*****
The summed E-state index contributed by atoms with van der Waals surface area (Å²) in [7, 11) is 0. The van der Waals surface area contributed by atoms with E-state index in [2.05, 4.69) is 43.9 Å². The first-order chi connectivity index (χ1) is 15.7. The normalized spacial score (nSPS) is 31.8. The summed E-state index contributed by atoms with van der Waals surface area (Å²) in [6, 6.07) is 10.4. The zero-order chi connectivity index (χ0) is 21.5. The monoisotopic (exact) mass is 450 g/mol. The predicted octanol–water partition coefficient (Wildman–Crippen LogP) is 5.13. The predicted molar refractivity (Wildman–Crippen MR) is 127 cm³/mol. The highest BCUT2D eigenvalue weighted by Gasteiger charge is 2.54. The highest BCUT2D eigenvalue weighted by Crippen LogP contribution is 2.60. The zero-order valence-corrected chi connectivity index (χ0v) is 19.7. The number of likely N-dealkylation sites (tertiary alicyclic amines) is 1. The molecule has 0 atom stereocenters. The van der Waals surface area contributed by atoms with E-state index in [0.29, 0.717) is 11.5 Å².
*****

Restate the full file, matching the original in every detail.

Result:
The summed E-state index contributed by atoms with van der Waals surface area (Å²) in [7, 11) is 0. The van der Waals surface area contributed by atoms with E-state index in [2.05, 4.69) is 43.9 Å². The first-order chi connectivity index (χ1) is 15.7. The normalized spacial score (nSPS) is 31.8. The summed E-state index contributed by atoms with van der Waals surface area (Å²) in [6, 6.07) is 10.4. The zero-order chi connectivity index (χ0) is 21.5. The monoisotopic (exact) mass is 450 g/mol. The predicted octanol–water partition coefficient (Wildman–Crippen LogP) is 5.13. The predicted molar refractivity (Wildman–Crippen MR) is 127 cm³/mol. The highest BCUT2D eigenvalue weighted by Gasteiger charge is 2.54. The highest BCUT2D eigenvalue weighted by Crippen LogP contribution is 2.60. The zero-order valence-corrected chi connectivity index (χ0v) is 19.7. The number of likely N-dealkylation sites (tertiary alicyclic amines) is 1. The molecule has 0 atom stereocenters. The van der Waals surface area contributed by atoms with E-state index in [0.29, 0.717) is 11.5 Å².